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rough grading and compacting sand

rough grading and compacting sand

(OP)
I am a site inspector on a project where the contractor is presently rough grading the site. The native material is silty clay and sand.Most of the material is sand.The contractor is having a hard time passing compaction tests. He is useing a large sheeps foot packer to compact the lifts and to my eye the sheeps foot is just churning up the sand and is not compacting it.My experience is an experienced contractor just has to experiment with differant equipment and techniques to find what works for the native soil but this contractor just keeps doing the same thing over and over again with the same results. I am just trying to give him some ideas, and was wondering if anyone had experience with compacting sand on a large scale.The specifications call for 6 inch lifts--maybe with this soil he needs to place larger lifts? Maybe he needs to try differant watering techniques--I don't think he is using enough water. Maybe he needs to use differant compaction equipment? Any suggestions would be appreciated.

RE: rough grading and compacting sand

A sheepsfoot roller is not appropriate for compaction of sand for the reason you noted. Compaction should be done with a smooth drum vibratory roller. Make sure the moisture content of the sand is close to optimum and that the Proctor is correct for the material encountered.

RE: rough grading and compacting sand

Hey, brnt

It sounds like you're pretty much flying without a cape over there. Sand won't compact without moisture, and without a troxler gauge or an accurate proctor you won't be able to tell if you're going to get settlement later on. I'm not sure what the weather's like out there, but if you're able to talk the contractor into adding some water hopefully via loaded water truck to your mostly-sand, you can check it by forming what you want to be a 'fragile hand cast' when you squeeze a handful of this sand. Sounds like a pretty big project, so have fun out there.

RE: rough grading and compacting sand

I'm not sure what you mean by, "The native material is silty clay and sand. Most of the material is sand." Do you mean that a given sample is (1)both silty clay and sand, with most of the sample being sand? Or do you mean (2) that some areas are silty clay, but most areas are clay.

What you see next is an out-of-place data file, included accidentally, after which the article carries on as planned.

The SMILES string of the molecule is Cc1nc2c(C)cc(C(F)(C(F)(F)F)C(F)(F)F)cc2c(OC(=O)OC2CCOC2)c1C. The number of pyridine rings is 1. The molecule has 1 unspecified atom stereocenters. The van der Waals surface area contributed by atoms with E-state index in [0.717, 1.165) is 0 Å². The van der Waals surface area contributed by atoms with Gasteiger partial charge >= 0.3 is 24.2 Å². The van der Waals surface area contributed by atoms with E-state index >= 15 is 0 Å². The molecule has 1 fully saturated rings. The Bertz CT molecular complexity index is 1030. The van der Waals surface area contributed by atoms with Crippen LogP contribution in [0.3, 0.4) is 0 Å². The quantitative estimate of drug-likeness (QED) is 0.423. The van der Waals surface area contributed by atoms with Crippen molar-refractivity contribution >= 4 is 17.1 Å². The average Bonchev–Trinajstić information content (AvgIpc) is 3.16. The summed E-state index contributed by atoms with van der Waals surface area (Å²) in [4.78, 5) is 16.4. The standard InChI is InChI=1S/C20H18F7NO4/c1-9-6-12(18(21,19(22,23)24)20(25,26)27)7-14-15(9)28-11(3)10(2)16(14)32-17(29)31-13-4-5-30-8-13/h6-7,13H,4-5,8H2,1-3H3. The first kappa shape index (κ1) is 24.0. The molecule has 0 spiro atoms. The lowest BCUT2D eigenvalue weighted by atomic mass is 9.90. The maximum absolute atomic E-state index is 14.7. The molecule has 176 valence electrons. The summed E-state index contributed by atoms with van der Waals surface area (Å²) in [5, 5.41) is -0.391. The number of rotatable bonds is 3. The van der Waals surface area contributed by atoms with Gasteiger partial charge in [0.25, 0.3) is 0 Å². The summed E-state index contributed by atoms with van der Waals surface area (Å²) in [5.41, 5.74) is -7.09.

If the case is (2), then the sheepfoot compactor would likely be the correct type of equipment for the silty clay areas, but the wrong type for the sand areas. Two different compactors would be required, as well as two (at least) different proctors.

If the case is (1) its a little harder to determine. While you describe the material as "mostly sand," it could have a large amount of clay and it's compaction characteristics could be like sand or like clay. In the field, you can determine if it should be treated like clay or by sand by observing it's behavior as it is being compacted. If it is being compacted in an appropriate manner for clay, and the proctor, moisture, lift thickness, etc. is all correct and it cannot be compacted with a sheepfoot roller, it's probably not clay. However, a vibratory sheeps foot roller applies the shear needed to compact clay, it usually leaves the top material to the the depth of the pad feet loose. After 4-6 passes operated in vibratory mode, the vibrator must be shut off and additional passes made until the surface material is consolidated and the roller "walks out" of the depressions made by the pad feet. If the material is being compacted like sand with a smooth drum, and again all the other compaction parameters are correct, but the material is failing to reach density and there is traverse checking created by the roller drum, the material is behaving like clay. A sheepsfoot roller, or other compaction equipment that applies shear, is required.

Over the years I've responded to countless complaints that begin with either something like, "I can't meet compaction. This material is crap," or, "I can't meet compaction. The proctor is wrong." But in well more than half those cases, the actual problem is not enough water. Second leading cause is segregated material because of improper handling. All others causes trail far behind. When the problem is not enough water (most cases), sometimes it is because they are not watering enough, but most of the time it is because they are trying to water too large of an area at once. I tell them to water in short sections and start rolling immediately behind the water truck. This solves the problem most of the time.

RE: rough grading and compacting sand

(OP)
Your right--not enough water. We got a few days of rain and low and behold he started getting compaction with the wetter material

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